chapter  18
16 Pages

Careers in Spain

ByMireia Las Heras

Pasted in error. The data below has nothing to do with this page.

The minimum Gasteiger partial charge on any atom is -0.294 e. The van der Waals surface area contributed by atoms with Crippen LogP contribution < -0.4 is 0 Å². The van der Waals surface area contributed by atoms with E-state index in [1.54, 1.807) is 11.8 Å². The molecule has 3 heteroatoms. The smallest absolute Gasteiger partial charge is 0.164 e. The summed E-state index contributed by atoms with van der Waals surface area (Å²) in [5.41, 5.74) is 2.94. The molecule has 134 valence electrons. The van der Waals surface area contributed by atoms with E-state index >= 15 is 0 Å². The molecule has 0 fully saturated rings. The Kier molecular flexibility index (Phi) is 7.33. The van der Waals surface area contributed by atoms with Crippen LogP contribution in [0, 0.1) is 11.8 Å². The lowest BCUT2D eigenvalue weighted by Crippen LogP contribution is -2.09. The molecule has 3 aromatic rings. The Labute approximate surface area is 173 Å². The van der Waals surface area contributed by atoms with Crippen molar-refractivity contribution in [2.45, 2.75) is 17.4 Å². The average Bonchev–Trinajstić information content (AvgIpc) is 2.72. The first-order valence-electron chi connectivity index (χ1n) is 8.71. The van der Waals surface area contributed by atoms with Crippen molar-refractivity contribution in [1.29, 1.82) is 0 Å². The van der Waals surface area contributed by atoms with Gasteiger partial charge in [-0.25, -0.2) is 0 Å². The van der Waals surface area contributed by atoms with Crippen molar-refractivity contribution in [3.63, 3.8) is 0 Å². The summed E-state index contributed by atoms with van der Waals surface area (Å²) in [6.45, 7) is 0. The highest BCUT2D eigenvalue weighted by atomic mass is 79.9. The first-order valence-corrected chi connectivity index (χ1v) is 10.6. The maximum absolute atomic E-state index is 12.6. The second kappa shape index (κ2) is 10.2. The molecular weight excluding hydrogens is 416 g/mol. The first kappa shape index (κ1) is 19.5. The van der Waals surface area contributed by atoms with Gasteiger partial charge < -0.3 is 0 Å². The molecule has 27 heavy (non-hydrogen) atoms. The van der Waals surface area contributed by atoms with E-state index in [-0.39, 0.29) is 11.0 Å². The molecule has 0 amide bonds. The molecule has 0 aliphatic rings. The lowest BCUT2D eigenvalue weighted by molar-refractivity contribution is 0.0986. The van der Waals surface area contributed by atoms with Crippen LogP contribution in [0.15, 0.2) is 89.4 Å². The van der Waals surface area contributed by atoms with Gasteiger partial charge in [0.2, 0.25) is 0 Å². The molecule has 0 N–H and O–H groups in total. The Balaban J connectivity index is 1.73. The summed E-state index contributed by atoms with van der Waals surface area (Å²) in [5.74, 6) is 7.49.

According to Schwartz’s framework of cultural orientations, Spain is a decidedly egalitarian culture, which means that people value others’ welfare, social justice and traditions. This is reflected in Spain, like most countries in Western Europe, having a universal and free public health care system and a generous public pension system in which workers may receive up to 100 percent of their taxable income. In the past, however, equal opportunities for men and women have not always been granted. An example of such lack of equality is the 57th article of the Civil Code, which was known as permiso marital, which forbade women from employment, owning property and traveling without the consent of their husband. The law was revoked in 1975 and, although this was not so long ago, Spain has been proactive in broadening equal opportunities for men and women. In 2007, the Spanish parliament passed the Law of Equality (Ley de Igualdad), legislation that requires at least 40 percent of political candidates to be women, encourages major companies to promote females in management and decision-making roles, implements the right for women to reduce their working hours to care for children, and introduced a paternity leave policy for fathers of up to ten paid working days, which will be augmented to four weeks in 2011 (El País, 2009).